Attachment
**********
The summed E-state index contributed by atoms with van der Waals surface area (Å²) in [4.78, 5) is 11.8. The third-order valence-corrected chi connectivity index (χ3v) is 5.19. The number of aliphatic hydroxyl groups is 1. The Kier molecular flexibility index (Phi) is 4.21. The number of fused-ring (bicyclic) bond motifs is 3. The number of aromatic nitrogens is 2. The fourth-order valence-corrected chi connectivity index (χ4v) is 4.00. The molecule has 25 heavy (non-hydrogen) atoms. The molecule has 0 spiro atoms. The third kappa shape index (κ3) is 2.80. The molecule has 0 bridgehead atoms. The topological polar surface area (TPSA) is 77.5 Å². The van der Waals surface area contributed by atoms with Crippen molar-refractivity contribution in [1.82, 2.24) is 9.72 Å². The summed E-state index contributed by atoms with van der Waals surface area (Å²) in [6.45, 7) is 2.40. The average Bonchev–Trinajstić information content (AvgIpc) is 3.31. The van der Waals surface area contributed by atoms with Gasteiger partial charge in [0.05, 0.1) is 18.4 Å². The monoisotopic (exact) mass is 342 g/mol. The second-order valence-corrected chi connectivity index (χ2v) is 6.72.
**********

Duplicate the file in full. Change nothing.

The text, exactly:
The summed E-state index contributed by atoms with van der Waals surface area (Å²) in [4.78, 5) is 11.8. The third-order valence-corrected chi connectivity index (χ3v) is 5.19. The number of aliphatic hydroxyl groups is 1. The Kier molecular flexibility index (Phi) is 4.21. The number of fused-ring (bicyclic) bond motifs is 3. The number of aromatic nitrogens is 2. The fourth-order valence-corrected chi connectivity index (χ4v) is 4.00. The molecule has 25 heavy (non-hydrogen) atoms. The molecule has 0 spiro atoms. The third kappa shape index (κ3) is 2.80. The molecule has 0 bridgehead atoms. The topological polar surface area (TPSA) is 77.5 Å². The van der Waals surface area contributed by atoms with Crippen molar-refractivity contribution in [1.82, 2.24) is 9.72 Å². The summed E-state index contributed by atoms with van der Waals surface area (Å²) in [6.45, 7) is 2.40. The average Bonchev–Trinajstić information content (AvgIpc) is 3.31. The van der Waals surface area contributed by atoms with Gasteiger partial charge in [0.05, 0.1) is 18.4 Å². The monoisotopic (exact) mass is 342 g/mol. The second-order valence-corrected chi connectivity index (χ2v) is 6.72.